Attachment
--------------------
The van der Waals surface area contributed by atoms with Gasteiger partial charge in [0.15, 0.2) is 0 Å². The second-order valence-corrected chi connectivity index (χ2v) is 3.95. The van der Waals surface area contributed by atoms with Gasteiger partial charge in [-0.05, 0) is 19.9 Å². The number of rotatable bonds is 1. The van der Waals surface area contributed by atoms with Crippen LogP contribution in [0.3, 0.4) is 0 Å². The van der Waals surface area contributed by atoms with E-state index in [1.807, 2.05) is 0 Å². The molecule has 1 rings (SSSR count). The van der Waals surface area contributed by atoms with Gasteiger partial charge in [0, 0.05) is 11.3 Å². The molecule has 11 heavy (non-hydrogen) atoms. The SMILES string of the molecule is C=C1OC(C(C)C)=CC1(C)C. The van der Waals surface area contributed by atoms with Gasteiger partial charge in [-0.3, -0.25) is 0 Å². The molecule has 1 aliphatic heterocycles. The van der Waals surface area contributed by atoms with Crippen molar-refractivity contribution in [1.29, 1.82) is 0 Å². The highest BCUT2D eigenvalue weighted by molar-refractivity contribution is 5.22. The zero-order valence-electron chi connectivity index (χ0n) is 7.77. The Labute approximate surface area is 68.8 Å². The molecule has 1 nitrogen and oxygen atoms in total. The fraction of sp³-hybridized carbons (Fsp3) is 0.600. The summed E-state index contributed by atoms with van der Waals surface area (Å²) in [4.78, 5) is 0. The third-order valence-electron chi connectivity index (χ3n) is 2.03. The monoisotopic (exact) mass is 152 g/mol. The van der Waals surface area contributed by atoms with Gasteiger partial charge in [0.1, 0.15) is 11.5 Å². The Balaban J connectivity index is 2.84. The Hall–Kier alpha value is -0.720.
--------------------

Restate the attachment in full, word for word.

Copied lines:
The van der Waals surface area contributed by atoms with Gasteiger partial charge in [0.15, 0.2) is 0 Å². The second-order valence-corrected chi connectivity index (χ2v) is 3.95. The van der Waals surface area contributed by atoms with Gasteiger partial charge in [-0.05, 0) is 19.9 Å². The number of rotatable bonds is 1. The van der Waals surface area contributed by atoms with Crippen LogP contribution in [0.3, 0.4) is 0 Å². The van der Waals surface area contributed by atoms with E-state index in [1.807, 2.05) is 0 Å². The molecule has 1 rings (SSSR count). The van der Waals surface area contributed by atoms with Gasteiger partial charge in [0, 0.05) is 11.3 Å². The molecule has 11 heavy (non-hydrogen) atoms. The SMILES string of the molecule is C=C1OC(C(C)C)=CC1(C)C. The van der Waals surface area contributed by atoms with Gasteiger partial charge in [-0.3, -0.25) is 0 Å². The molecule has 1 aliphatic heterocycles. The van der Waals surface area contributed by atoms with Crippen molar-refractivity contribution in [1.29, 1.82) is 0 Å². The highest BCUT2D eigenvalue weighted by molar-refractivity contribution is 5.22. The zero-order valence-electron chi connectivity index (χ0n) is 7.77. The Labute approximate surface area is 68.8 Å². The molecule has 1 nitrogen and oxygen atoms in total. The fraction of sp³-hybridized carbons (Fsp3) is 0.600. The summed E-state index contributed by atoms with van der Waals surface area (Å²) in [4.78, 5) is 0. The third-order valence-electron chi connectivity index (χ3n) is 2.03. The monoisotopic (exact) mass is 152 g/mol. The van der Waals surface area contributed by atoms with Gasteiger partial charge in [0.1, 0.15) is 11.5 Å². The Balaban J connectivity index is 2.84. The Hall–Kier alpha value is -0.720.